Wild nature in the urban space and the lack of the same

The grass is not greener on the other side of Camilla Berner‘s screen. The visual artist revisits old projects carried out in the period 2011-16, where she has mapped places with wild nature and planted gardens with wild plants in the city’s abandoned and untouched spaces. Through photographic documentation, she shows what it looked like when she worked on the sites, and reveals to us what it looks like today. The conclusion is that there is not much left of the overlooked and wild.

In several of the empty areas that Berner visits, urban renewal is underway; either new homes have already been built, or new constructions are in full swing. Yet there are a few wild relics left. In the first place Berner visits, for example, a Japanese willow-herb shoots through the asphalt outside the kindergarten that has been built.

Berner’s idyllicization of the past and critique of the present create a good opportunity to reflect on what types of green oases we want in the future, and what we can do to create such spaces ourselves and together. Doesn’t it say a lot that the neat areas that Berner visits are almost empty of people, while the people of the city flock to Amager Fælled, and more people have opened their eyes to Sydhavnstippen?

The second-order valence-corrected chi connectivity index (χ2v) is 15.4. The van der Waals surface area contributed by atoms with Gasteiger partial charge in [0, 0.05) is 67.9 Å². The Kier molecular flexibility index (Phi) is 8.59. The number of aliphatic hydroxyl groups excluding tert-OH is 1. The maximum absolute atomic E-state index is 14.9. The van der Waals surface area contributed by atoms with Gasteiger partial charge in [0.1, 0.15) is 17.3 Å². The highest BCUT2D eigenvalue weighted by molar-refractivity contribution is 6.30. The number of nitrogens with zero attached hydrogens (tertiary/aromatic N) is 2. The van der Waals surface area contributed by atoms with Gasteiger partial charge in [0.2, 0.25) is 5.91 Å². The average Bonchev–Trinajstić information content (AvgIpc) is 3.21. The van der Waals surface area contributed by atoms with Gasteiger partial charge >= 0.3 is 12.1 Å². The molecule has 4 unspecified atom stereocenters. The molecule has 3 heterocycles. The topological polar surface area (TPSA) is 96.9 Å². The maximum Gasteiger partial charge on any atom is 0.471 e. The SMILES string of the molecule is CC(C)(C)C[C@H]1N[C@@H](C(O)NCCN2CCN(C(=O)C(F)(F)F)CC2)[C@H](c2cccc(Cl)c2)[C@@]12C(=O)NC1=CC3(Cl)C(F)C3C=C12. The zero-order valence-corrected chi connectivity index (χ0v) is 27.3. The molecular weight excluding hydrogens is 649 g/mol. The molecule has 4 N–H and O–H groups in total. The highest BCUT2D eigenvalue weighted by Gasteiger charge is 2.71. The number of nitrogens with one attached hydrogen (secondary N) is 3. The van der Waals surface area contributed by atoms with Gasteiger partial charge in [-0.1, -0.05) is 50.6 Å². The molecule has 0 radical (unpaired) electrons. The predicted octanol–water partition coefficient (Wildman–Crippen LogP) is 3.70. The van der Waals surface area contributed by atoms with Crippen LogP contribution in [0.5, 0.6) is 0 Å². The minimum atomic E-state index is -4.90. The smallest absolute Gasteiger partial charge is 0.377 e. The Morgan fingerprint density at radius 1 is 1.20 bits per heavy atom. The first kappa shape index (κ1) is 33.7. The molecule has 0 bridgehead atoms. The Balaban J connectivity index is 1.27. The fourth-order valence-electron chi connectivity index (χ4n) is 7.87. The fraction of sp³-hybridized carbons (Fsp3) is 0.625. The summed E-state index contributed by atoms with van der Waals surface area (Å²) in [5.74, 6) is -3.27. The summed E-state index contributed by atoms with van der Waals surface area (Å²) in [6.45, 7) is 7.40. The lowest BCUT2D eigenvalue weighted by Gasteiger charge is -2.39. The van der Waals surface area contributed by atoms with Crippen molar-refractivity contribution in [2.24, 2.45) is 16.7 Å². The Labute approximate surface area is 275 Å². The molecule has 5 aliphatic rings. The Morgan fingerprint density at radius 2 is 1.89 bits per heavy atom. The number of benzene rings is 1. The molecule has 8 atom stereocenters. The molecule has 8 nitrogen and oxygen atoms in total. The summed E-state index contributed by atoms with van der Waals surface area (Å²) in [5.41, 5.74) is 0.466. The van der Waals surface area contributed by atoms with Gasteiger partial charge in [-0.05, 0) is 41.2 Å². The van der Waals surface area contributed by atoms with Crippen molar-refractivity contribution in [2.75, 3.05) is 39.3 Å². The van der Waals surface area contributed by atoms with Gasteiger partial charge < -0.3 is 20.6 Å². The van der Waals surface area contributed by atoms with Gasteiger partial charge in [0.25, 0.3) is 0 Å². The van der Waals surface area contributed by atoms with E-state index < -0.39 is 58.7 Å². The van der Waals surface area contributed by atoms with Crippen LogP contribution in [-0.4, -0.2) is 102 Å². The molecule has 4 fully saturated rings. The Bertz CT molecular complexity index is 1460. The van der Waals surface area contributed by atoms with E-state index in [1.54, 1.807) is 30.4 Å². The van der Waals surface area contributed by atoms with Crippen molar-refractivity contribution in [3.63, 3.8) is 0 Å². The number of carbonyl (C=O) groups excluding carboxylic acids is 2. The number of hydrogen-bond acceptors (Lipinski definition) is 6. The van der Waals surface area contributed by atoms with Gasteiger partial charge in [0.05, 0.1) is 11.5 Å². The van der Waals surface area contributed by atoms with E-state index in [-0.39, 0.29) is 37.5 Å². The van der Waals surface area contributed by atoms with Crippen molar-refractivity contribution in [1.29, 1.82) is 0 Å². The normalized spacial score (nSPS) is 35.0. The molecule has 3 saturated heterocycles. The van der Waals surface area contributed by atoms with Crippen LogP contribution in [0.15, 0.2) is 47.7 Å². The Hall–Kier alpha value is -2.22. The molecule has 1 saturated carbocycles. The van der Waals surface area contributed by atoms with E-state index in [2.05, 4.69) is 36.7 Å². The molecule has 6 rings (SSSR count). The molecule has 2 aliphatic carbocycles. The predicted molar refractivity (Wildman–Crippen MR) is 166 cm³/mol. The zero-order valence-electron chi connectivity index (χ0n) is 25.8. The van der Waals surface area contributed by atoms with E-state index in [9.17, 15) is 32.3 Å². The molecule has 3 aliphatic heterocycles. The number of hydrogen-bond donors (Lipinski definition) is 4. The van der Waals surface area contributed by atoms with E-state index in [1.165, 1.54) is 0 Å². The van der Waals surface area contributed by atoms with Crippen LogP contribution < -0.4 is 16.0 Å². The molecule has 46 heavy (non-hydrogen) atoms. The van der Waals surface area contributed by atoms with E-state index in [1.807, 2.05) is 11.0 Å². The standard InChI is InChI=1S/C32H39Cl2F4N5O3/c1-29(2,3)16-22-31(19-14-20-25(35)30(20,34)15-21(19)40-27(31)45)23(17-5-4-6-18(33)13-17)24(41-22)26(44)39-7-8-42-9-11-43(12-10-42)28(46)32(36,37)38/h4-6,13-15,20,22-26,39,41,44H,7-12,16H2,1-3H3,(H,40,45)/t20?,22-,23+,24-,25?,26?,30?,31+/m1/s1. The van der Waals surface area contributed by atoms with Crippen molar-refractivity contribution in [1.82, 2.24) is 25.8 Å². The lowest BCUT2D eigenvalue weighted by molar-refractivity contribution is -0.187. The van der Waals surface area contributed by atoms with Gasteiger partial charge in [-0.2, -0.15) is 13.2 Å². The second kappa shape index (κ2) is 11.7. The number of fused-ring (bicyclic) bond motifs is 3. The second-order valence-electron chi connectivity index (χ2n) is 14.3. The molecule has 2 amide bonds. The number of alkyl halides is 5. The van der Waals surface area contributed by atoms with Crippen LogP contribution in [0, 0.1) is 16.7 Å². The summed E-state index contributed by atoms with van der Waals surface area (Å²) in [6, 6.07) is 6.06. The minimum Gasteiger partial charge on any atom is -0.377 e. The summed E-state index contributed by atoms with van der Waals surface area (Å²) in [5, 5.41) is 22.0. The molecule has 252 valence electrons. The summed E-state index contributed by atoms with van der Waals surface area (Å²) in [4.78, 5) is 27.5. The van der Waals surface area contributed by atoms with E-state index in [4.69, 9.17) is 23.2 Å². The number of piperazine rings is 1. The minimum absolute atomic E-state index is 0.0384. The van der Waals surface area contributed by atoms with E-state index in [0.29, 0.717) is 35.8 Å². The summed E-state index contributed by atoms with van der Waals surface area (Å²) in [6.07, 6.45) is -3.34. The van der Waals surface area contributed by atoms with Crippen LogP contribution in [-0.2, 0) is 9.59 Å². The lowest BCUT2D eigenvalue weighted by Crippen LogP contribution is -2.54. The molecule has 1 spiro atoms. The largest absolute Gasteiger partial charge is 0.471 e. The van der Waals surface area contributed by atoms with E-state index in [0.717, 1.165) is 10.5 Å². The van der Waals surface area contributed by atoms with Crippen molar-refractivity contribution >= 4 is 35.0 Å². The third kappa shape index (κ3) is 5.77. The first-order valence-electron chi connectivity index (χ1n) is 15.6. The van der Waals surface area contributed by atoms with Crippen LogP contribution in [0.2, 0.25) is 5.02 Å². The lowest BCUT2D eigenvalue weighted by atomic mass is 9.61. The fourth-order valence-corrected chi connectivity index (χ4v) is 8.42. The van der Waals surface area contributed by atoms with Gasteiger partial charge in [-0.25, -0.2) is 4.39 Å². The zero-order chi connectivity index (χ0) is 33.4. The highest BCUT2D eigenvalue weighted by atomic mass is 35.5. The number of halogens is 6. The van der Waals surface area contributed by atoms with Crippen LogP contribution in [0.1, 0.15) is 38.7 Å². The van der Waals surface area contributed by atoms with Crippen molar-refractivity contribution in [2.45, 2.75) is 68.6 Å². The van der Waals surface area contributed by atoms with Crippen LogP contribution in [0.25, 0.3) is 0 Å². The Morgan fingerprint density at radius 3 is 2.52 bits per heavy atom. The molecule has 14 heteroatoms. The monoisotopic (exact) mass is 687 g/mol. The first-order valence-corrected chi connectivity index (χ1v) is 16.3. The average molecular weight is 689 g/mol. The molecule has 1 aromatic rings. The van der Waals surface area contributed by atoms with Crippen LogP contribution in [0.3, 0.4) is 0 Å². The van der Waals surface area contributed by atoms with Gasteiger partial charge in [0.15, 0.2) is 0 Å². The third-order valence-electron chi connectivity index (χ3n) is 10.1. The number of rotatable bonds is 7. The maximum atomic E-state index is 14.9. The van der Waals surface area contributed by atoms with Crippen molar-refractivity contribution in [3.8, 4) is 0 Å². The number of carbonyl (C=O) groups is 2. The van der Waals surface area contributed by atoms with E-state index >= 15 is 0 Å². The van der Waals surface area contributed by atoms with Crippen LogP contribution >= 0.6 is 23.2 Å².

The political and activist perspective is dominant in Berner’s walk. But the perspective also follows an attention to the plants we have in the public space; for example goat’s ram, pea flower, odorless chamomile, giant bear’s claw, corn poppy, cornflower, royal jelly, clover and white-painted goose foot. It is up to us Copenhageners how we want to help protect the wild nature in the city – together and separately.


Sleepwalking mode and dream interpretation

If we have walked around at home and been half awake and half asleep in our attempt to maintain a reasonably normal everyday life during COVID-19, then what dreams do we take with us into the waking state? Are there dreams that have come true? Are there dreams that have burst? Those are the questions that author Rikke Oberlin Flarup asks herself and a number of friends and colleagues, all the while collecting dreams from the people she meets and talks to on her walk. Among others, we hear about a dream where an infant is born and runs directly up into the Norwegian mountains to disappear from civilization. And about an adult grandson who is a teacher at a folk high school and thinks of himself as empathetic but is criticized by his grandmother for not being better at listening to his students. They all sleep in a ‘community bed’ and the duvets are landscapes.